Happy Thursday, and welcome to another issue of The Filtrate, a publication so dedicated that even the Splatocalypse can't stop us from hitting our deadline. If you got that reference without clicking the link, drop me a line and we can exchange friend codes - unless you're on Team Chaos, that is.

Speaking of apocalypses, way back in the mid-20th century America went on a bomb-testing boom (see what I did there?), detonating nuclear weapons over Pacific islands on a regular basis to see how big a blast they could make. The fallout from those events lingers in all kinds of places, and it turns out that includes fruit from the Marshall Islands. So it's okay to stuff coconuts into a bikini, but don't eat coconuts from Bikini.

Nowadays we worry about a different kind of civilization-disrupting disaster: climate change. Unfortunately, a sudden and drastic budget cut by the governor of Alaska is now derailing a bunch of research that was helping us keep track of this hazard. Of course that may have been the goal, which is even more depressing.

Elsewhere in the far north, researchers attempting to study the environmental history of L'Anse aux Meadows, the first known Viking settlement in North America, stumbled on a whole new archaeological site. It's different from what's been found in that area before, and suggests a much longer Norse occupation of the area than previously assumed. The authors conclude that "The results presented here pose more questions than answers." That's always a good outcome in science.

Moving to the tropics, specifically rural Uganda, these folks modified a type of insect-sampling trap to reduce local populations of the black flies that spread Onchocerca volvulus, the nematode that causes river blindness. The modified traps were especially good at reducing bite (and presumably infection) rates in schools. Because vectors should be restricted to math class.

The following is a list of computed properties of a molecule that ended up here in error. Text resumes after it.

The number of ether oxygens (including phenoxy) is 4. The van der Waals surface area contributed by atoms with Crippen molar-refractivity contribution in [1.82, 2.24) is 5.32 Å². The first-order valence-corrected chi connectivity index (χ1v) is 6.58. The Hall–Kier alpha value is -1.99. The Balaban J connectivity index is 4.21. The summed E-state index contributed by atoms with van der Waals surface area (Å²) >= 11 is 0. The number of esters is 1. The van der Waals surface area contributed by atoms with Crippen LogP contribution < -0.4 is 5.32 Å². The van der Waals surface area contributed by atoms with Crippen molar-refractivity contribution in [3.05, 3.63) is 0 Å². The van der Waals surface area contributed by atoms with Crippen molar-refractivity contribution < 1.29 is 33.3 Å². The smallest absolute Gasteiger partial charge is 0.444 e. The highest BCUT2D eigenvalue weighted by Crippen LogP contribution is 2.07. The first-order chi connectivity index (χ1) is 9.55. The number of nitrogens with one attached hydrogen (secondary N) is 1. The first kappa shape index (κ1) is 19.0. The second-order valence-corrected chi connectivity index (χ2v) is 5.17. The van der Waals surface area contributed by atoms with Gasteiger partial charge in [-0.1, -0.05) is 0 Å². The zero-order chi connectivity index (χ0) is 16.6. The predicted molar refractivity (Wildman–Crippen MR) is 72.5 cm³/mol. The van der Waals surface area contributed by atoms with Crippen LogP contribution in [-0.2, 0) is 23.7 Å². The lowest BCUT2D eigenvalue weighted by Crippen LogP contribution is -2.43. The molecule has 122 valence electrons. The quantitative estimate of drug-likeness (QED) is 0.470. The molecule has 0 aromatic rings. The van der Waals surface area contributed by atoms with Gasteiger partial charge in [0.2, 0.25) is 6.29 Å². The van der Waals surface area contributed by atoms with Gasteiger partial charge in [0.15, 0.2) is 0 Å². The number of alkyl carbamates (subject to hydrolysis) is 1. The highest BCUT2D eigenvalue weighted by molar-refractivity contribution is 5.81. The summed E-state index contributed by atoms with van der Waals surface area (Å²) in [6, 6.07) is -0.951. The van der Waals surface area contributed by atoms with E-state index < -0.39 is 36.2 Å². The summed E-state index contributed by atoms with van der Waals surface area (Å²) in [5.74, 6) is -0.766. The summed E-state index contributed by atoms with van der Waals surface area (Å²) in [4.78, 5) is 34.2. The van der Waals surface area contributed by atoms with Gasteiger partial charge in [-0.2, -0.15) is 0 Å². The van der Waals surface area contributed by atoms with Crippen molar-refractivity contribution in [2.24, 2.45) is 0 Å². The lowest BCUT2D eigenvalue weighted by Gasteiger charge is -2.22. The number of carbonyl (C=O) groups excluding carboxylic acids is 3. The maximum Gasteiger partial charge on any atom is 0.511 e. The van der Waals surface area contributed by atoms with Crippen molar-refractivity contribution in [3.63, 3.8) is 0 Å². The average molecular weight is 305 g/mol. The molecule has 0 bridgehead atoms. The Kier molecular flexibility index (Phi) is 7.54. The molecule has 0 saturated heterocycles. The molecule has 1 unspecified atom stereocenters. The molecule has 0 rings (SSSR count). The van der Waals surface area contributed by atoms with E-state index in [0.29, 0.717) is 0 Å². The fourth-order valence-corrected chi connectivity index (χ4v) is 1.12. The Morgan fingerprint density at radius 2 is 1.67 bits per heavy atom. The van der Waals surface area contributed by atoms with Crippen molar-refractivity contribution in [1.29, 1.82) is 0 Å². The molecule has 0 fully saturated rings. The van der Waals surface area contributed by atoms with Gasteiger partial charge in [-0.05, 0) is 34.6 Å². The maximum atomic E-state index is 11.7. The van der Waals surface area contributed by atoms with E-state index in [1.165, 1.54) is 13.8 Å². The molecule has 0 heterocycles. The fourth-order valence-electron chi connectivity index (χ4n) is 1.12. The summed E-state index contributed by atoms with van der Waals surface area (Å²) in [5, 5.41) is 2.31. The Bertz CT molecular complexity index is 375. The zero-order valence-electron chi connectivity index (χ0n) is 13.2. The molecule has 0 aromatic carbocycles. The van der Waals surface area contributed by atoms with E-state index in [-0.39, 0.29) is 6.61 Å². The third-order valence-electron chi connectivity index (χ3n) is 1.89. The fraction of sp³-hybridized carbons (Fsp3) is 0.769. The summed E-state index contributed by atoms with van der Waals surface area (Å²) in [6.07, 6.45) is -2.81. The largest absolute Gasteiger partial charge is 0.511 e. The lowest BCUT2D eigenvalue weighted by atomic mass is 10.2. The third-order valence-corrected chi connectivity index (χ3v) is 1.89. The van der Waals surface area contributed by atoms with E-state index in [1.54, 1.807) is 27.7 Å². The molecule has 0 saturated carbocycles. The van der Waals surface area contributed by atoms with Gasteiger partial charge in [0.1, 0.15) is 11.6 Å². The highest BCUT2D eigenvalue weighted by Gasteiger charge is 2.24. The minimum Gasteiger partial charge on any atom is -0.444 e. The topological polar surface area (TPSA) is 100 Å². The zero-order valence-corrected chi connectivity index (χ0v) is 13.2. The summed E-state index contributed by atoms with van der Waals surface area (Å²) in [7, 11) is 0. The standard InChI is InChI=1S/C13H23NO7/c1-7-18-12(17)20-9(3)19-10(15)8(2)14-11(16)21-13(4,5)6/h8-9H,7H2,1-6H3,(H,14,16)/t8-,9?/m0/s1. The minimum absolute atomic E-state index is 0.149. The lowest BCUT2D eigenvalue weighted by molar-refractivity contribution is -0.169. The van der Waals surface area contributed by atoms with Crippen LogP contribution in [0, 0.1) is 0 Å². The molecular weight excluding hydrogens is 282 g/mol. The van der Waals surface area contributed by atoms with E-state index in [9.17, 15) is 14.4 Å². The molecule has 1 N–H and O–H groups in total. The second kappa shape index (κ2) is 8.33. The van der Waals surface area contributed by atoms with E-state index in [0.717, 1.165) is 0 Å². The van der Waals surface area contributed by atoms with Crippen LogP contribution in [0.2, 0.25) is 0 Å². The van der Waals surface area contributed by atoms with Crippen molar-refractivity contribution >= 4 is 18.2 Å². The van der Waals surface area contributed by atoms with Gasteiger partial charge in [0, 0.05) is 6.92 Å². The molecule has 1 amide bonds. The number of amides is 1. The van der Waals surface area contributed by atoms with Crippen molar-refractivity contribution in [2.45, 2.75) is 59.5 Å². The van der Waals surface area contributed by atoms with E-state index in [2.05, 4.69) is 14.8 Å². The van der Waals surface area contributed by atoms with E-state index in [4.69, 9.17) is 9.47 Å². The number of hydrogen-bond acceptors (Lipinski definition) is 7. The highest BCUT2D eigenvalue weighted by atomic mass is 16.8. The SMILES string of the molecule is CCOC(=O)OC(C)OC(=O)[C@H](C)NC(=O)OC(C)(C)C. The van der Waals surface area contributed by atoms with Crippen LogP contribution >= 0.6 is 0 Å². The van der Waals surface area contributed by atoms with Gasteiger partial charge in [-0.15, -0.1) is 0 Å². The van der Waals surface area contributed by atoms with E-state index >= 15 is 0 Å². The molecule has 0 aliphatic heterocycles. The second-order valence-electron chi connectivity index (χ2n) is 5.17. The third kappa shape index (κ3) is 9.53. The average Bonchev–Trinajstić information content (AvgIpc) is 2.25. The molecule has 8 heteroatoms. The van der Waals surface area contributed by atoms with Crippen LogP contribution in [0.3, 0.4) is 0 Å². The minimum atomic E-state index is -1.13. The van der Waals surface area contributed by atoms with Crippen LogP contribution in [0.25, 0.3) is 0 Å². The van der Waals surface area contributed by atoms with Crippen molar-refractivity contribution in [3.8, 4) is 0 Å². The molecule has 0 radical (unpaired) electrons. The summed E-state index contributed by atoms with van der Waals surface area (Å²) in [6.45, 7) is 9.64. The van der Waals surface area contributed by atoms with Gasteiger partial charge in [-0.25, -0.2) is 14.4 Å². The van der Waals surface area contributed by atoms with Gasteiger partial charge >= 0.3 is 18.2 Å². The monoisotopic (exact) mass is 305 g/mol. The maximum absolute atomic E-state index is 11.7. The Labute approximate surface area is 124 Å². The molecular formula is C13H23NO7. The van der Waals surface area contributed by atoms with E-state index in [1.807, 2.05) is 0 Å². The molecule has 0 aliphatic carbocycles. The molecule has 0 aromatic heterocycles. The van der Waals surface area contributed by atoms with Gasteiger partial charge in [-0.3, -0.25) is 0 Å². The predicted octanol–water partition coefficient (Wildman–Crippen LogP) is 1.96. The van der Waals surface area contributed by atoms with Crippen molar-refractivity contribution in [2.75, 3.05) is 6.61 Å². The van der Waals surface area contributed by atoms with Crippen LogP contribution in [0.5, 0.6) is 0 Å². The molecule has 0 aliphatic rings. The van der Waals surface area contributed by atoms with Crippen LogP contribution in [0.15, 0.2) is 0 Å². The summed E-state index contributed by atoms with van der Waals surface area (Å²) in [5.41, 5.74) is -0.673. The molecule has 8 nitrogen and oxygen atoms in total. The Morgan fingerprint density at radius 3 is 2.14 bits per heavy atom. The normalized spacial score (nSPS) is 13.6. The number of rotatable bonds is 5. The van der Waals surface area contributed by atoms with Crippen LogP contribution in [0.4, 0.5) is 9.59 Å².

Northwest of there, in Chad, researchers are studying another major public health challenge of the rural tropics: free-ranging domestic dogs. These pooches serve as reservoirs for several major zoonotic infections, including rabies. To understand the dogs' disease spread potential, the authors put collars on them with these cool proximity sensors. That allowed them to map the dogs' social networks and build sophisticated epidemiological models from them. I hereby copyright the brand name "Woofbook."

We'll close with an interesting thought piece about circadian rhythms and biological "clocks," the rhythmic day-night patterns which all mammals are widely assumed to follow. I say "assumed" because, as the paper argues, almost all studies on mammalian circadian clocks have been done on nocturnal rodents. Those findings might not apply as broadly as we've thought. It's an interesting idea, but don't lose sleep over it.

That's it for this week. As always, if you want to comment on a story covered here, you can reach me through Twitter.

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